Throughout the 20th century, the federal government’s role in transportation infrastructure steadily increased. The construction of the interstate highway system, conceived and begun under President Dwight D. Eisenhower, was emblematic of the dominance of Washington, whose ever-expanding role ranged from establishing highway construction standards to denying federal highway funds to states that did not establish 21 as the legal drinking age. Then, beginning about 1993, the last time the federal fuel tax was increased, the political climate in Washington began to become so polarized that reasonable, stable funding and planning, although desperately needed, were no longer happening.
The shortfall in federal spending on transportation infrastructure is running at about $30 billion annually. There was, of course, a brief respite for the states in the form of federal stimulus money for transportation: About 6 percent of the $831 billion in American Recovery and Reinvestment Act funding, or $49 billion, was spent on transportation infrastructure. But as much as states welcomed that money, it was a one-time infusion that did not address the long-term funding shortfall.
Now, in the aftermath of the recession and the stimulus, there is even less likelihood of major federal investment in infrastructure. Whatever political juice is left in Washington will likely be spent trying to bring the federal deficit under control. In fact, the Eno Center for Transportation reports that a 35 percent cut in federal transportation funding is likely in order to bring federal funding in line with Highway Trust Fund revenues.
Read the March issue of Governing magazine.
So it isn’t surprising that governors and state legislatures, closer to their constituents and driven by a greater need to show results in terms of quality of life and economic competitiveness, have begun moving to fill the void left by the feds. During 2009-2011, in the teeth of the recession, 10 states and the District of Columbia raised fuel taxes. Now, however, most policymakers see that the traditional gas tax is a less and less viable funding source, given increased fuel efficiency and the rising number of alternative-fueled vehicles. Something different has to be done, and we are beginning to see it happen.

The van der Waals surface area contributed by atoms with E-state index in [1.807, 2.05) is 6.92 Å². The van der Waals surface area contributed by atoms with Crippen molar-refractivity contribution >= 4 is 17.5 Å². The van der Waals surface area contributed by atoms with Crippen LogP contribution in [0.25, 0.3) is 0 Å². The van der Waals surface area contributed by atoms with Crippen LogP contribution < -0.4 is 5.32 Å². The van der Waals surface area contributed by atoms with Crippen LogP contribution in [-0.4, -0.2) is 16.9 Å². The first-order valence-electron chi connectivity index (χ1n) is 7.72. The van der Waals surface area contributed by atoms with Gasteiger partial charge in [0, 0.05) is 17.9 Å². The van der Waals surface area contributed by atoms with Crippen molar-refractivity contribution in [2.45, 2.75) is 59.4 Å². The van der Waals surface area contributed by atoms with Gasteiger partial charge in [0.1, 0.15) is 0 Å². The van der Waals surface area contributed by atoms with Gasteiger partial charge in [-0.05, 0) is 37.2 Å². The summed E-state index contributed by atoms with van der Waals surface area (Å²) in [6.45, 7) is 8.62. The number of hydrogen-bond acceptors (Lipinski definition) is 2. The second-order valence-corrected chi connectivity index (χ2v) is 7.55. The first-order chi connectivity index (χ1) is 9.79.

For example, California, Oregon, Washington state and British Columbia have combined to form the West Coast Infrastructure Exchange to create and develop innovative new methods to finance and facilitate development of infrastructure. In Michigan, Gov. Rick Snyder has put forward a $1.2 billion package of increased transportation funding that proposes replacing the state’s cents-per-gallon gas tax that drivers pay at the pump with a percentage-based wholesale fuel tax. Virginia Gov. Bob McDonnell wants to do away with his state’s gas tax and increase the sales tax to provide more transportation funding. And in Massachusetts, Gov. Deval Patrick has proposed raising more than $1 billion a year in new or higher taxes and fees to fund public transit and highways.
These are politically risky proposals, but I predict that we will see more like them. Some will work and others will not, but policymakers are seeing that continuing to wait for the feds to deal with infrastructure is riskier. The absence of federal action has created a power vacuum. We are entering an interesting period of experimentation and innovation as the power to drive transportation policy in America shifts to the states.